Autoimmunity in Tourette Syndrome and Tic Disorders

Grant Type
Grant Year
Institution Location
Institution Organization Name
University of California
Investigators Name
Hoffman, Kurt, PhD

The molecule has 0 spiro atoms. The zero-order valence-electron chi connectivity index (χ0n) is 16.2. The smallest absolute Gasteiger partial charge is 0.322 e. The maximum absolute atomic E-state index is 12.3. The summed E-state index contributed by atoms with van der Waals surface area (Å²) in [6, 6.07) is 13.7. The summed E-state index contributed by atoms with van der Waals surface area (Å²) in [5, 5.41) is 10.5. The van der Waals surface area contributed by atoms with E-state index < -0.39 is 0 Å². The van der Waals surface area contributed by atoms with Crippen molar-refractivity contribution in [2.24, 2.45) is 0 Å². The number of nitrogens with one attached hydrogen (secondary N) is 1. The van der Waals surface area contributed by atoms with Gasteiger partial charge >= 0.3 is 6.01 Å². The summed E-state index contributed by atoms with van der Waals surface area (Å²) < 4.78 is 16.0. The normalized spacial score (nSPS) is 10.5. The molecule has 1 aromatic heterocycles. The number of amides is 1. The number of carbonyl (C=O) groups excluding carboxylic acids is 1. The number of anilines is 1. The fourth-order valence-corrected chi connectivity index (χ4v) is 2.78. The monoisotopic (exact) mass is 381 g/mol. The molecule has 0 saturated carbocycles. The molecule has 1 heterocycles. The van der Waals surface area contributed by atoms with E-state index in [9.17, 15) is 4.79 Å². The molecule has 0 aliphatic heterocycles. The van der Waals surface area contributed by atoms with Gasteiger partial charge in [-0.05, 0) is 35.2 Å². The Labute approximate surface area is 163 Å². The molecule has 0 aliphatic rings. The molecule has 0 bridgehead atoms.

Tourette Syndrome (TS), tic disorders, and obsessive-compulsive disorder (OCD) have cooccurring symptoms such as tics, obsessive and intrusive thoughts, attentional deficits, and compulsive and repetitive behaviors. These disorders have a strong genetic basis for vulnerability, most often begin in childhood, and are linked to dysfunction in a group of brain structures called the basal ganglia. Many interacting genetic, environmental, and developmental factors could contribute to basal ganglia dysfunction, and therefore result in the symptoms of TS and OCD. During childhood, developing neural circuitry of the basal ganglia may be particularly vulnerable to environmental insults, including infection or abnormal immune responses to infectious agents. Such insults may perturb normal brain development or function and result in neurological and behavioral symptoms. Abnormal immune function associated with group A ß-hemolytic streptococcal (“strep throat”) infection has been proposed to be a factor in the pathogenesis of a subset of TS, chorea, tic disorders, and OCD. Dr. Susan Swedo and colleagues at the National Institutes of Health defined a subgroup of childhood-onset OCD that has an episodic course, marked exacerbation of symptoms associated with streptococcal infection, and other neurobehavioral abnormalities, including hyperactivity and tics. This diagnostic subtype is called PANDAS (Pediatric Autoimmune Neuropsychiatric Disorders Associated with Streptococcal Infection), and is believed to be caused by an abnormal immune response to the streptococcal infection that targets the basal ganglia and interrupts their function. I will test the hypothesis that basal ganglia autoimmunity is responsible for the tics and obsessive-compulsive symptoms seen in those who fit the criteria for PANDAS. One prediction is that antibodies directed against the basal ganglia may be present in the serum of these individuals. Using blood samples provided by Dr. Swedo, I will test for the presence of anti-basal ganglia antibodies and attempt to identify the cellular and molecular targets of these antibodies. These experiments may shed light on how abnormal antibody production in response to this common childhood infection causes psychiatric illness and movement disorders in a small group of children. A second prediction of this hypothesis is that experimentally-induced autoimmunity targeting the basal ganglia in an animal model system may result in behavioral abnormalities analogous to those seen in PANDAS. In mice, as in humans, the basal ganglia are responsible for the control of movement, and behavioral symptoms of basal ganglia dysfunction in mice are similar to those in humans. Using mice at several stages in early development, I will experimentally induce autoimmunity toward the basal ganglia, and perform behavioral tests for repetitive and tic-like behaviors. In addition to testing the autoimmune hypothesis of PANDAS, these experiments should define periods of developmental vulnerability of basal ganglia circuits to autoimmune or infectious insults. A long-term goal of these experiments is to establish a mouse model system in which to study the role of central nervous and immune system interactions in the development of neuropsychiatric symptoms. These studies may provide insights into the mechanisms of immune system dysfunction in TS and OCD, and lead to new strategies for prevention and treatment of these disabling neuropsychiatric disorders. Kurt L. Hoffman, Ph.D. University of California, Irvine, Irvine, CA $27,500 Tourette Association of America Inc. – Research Grant Award 2000-2001